Every beginning is troublesome and every day was different. As you could read, several people helped me to find research sites and introduced me there. At that point structuring days or weeks was hopeless. Sudden appointments and unexpected discoveries were the daily normal.
First visits to sites often already included longer talks than I planned: because people were expecting me to ask questions. So my position at that moment seemed clear, even if I didn’t really plan it to be like this. So first I explained a little what it is that I am doing and I was improvising on the questions then. But this situational conversation actually led to some relaxation after a while and we chatted more easy going and it was very informative for me.
Now we got to the point where we know each other a little and there are some behavioural routines. Not all available food in the area is brought and work/lectures go their way nearly without interruptions (sometimes things are explained to me in English to make sure I follow e.g.).
But to say I blend in would be said too much. Even if I feel not that visible in weaving class anymore – I am mistaken. My movements are registered, as soon as I am about to sit down on the floor one of the girls brings a small stool.
Although I bring my own food it is stapled above with more food by the teacher at lunch break. I am treated like a guest, so not yet perfectly arrived at the social spot that I would like to be in. Also, there is a certain hierarchy between weavers, shop owners, employees, students and teachers. So it is not completely easy to position myself clearly, as I wish to understand and include as many perspectives as possible.
And I face another problem: the Acheik weaving is too difficult to learn just randomly at some time in between and the fabric to precious to let me train on it. So to say: participating observation is not possible in the manufacturing process. I try to find different solutions to get as close to this standard as possible though:
1) I spend time with the weavers anyway. Mostly it is quiet or we listen to music, talking amongst each other works well, too. But me asking questions is too distracting in this highly concentrated surrounding. Only simple things like: this is really nice/difficult work.
2) At the weaving school I try to participate in the flying shuttle class – but also here it is problematic, and I don’t yet fully understand the teaching system. But I am here, bringing lunch to eat with the students and in the afternoon I visit the lecture like they do.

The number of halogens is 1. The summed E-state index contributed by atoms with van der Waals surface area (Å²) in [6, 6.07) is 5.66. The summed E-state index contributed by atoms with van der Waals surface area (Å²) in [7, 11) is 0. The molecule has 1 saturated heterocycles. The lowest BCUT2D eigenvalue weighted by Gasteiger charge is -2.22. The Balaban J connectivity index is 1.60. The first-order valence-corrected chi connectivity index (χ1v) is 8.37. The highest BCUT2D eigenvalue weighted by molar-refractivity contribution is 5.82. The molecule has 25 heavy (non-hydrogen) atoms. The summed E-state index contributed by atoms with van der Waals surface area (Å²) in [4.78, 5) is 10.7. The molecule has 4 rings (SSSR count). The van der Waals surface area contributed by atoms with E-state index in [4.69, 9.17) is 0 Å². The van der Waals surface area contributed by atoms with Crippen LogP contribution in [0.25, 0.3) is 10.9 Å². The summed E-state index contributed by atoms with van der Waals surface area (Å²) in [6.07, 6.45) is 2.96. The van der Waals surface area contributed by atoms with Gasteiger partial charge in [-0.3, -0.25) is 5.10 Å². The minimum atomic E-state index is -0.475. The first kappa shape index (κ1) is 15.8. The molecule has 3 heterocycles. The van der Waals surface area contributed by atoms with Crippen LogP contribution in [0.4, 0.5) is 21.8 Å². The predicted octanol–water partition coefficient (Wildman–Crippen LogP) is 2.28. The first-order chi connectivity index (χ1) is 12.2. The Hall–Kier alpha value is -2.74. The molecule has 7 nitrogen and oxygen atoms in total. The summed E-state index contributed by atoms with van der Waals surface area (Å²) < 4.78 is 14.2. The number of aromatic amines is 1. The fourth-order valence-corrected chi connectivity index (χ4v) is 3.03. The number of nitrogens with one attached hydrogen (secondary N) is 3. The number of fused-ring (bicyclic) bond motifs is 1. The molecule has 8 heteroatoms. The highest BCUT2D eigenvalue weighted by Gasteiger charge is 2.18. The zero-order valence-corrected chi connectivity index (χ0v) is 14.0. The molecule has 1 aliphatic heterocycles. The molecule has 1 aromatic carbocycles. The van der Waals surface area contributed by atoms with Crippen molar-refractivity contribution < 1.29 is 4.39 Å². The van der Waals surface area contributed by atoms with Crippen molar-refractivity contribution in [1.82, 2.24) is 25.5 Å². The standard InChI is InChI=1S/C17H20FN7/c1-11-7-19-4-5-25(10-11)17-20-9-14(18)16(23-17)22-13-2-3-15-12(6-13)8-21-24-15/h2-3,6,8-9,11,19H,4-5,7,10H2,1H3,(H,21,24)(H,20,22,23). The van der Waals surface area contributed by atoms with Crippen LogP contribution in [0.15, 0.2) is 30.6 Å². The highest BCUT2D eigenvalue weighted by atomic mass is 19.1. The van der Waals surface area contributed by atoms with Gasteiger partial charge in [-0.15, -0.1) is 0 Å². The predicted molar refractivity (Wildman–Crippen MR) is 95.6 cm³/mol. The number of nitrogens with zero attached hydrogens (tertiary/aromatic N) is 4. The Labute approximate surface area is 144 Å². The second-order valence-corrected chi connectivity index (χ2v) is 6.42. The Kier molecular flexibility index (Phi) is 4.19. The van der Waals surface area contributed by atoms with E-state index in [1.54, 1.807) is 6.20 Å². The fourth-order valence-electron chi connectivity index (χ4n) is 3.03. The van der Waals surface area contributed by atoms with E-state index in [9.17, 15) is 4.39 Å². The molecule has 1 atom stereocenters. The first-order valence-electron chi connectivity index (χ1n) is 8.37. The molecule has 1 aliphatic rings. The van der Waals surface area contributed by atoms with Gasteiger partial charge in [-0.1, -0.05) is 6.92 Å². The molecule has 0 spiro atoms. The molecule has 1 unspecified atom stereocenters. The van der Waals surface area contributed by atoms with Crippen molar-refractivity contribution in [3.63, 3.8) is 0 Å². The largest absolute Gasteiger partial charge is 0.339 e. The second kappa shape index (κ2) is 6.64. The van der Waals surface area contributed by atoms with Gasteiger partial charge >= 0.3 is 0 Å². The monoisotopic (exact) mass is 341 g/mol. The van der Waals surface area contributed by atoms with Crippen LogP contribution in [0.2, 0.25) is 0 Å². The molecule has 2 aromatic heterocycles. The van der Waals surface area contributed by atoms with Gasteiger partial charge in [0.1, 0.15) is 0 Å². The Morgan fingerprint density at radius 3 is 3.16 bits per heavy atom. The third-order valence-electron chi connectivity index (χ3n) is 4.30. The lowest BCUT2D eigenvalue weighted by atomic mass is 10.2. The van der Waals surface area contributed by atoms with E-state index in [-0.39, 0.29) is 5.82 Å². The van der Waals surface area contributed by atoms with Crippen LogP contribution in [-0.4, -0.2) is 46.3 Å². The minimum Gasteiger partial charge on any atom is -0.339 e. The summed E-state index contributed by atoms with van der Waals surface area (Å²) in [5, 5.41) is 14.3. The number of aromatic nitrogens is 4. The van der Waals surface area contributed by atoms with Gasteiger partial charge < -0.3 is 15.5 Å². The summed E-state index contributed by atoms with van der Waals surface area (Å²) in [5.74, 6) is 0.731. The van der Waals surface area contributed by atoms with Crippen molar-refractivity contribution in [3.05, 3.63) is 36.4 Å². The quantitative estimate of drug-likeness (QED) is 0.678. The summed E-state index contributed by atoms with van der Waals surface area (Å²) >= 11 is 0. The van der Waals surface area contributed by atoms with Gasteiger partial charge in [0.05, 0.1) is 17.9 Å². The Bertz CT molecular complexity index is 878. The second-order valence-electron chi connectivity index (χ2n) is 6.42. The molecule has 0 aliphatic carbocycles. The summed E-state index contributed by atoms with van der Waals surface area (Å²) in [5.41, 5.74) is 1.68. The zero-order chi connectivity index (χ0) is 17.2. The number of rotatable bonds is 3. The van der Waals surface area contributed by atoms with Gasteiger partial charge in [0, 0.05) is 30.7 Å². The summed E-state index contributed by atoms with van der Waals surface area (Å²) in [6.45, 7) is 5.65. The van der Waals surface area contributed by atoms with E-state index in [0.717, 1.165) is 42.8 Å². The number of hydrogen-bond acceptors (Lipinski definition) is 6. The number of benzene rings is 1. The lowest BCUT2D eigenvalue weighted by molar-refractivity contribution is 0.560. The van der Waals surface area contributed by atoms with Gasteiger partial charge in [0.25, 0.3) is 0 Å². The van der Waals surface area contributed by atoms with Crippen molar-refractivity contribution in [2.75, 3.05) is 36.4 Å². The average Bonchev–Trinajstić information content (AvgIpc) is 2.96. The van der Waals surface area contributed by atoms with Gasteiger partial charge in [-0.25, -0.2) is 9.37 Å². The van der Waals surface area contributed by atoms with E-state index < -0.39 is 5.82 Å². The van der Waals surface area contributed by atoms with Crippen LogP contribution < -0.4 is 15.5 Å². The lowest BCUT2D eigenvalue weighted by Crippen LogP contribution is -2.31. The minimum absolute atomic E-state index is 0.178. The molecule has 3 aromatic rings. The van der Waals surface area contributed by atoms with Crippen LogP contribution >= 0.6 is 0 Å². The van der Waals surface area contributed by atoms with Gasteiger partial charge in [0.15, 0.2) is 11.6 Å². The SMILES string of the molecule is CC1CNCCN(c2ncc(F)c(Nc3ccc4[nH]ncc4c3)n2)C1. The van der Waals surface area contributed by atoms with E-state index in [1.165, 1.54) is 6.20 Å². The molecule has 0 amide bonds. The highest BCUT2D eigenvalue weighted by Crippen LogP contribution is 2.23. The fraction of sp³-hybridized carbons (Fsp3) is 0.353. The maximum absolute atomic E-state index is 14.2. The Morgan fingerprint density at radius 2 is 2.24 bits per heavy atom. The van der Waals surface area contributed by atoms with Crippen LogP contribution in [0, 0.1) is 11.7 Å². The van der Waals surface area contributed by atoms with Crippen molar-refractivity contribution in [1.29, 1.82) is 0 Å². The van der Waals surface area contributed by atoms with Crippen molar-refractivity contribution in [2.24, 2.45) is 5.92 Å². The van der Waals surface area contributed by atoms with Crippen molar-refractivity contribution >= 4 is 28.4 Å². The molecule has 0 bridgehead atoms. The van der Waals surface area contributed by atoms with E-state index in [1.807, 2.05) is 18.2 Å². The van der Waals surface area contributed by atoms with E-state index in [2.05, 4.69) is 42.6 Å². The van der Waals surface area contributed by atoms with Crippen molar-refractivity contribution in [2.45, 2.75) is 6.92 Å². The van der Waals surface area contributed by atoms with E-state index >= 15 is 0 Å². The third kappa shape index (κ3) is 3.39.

3) Be a photo object and take pictures for the everyone as well – at least a small social spot that I can take.
Another thing concerning the daily routine: all the motorbike riding in sun and dust and on bumpy streets in heavy traffic, thinking in English, speaking Myanma, trying to understand conversations and making all these small decisions during the day – I am used to it now, but when I arrive home in the afternoon I feel it is actually still quite exhausting. Writing down everything in the evening as I planned – impossible. So I scheduled myself like this now:
Day 1 Amarapura: Weaving School or workshop, sometimes one in the morning, the other one in the afternoon. The school is not open Saturdays, Sundays and on holidays, so there are some shifts in the schedule.
Day 2 Mandalay: Myanma lesson and chatting with Uzin Agga.
In the afternoon keeping track of research audio records, pictures taken, work with new information and plan the next day.
Repeating Myanma class & my vocabulary.
Day 3 Sagaing: Three weaving workshops and one designer to visit alternately. Enjoy family time with my guest family, having lunch or afternoon snack together before returning to Mandalay (40 minute drive).
Back to Day 1.
In general it works well, but of course I still feel I cannot manage to do enough, see enough, learn enough…
Especially as the everyday life of my own person is also taking place to some extend: groceries need to be shopped, dinner prepared and cooked; presents organized, motorbike repaired etc. (this also takes longer as usual because everything works differently). And of course: communicating with friends in the field, colleagues and framily at home. And being present at the University of Mandalay every now and then to exchange and chat about what is going on.
And then Uzin Agga says: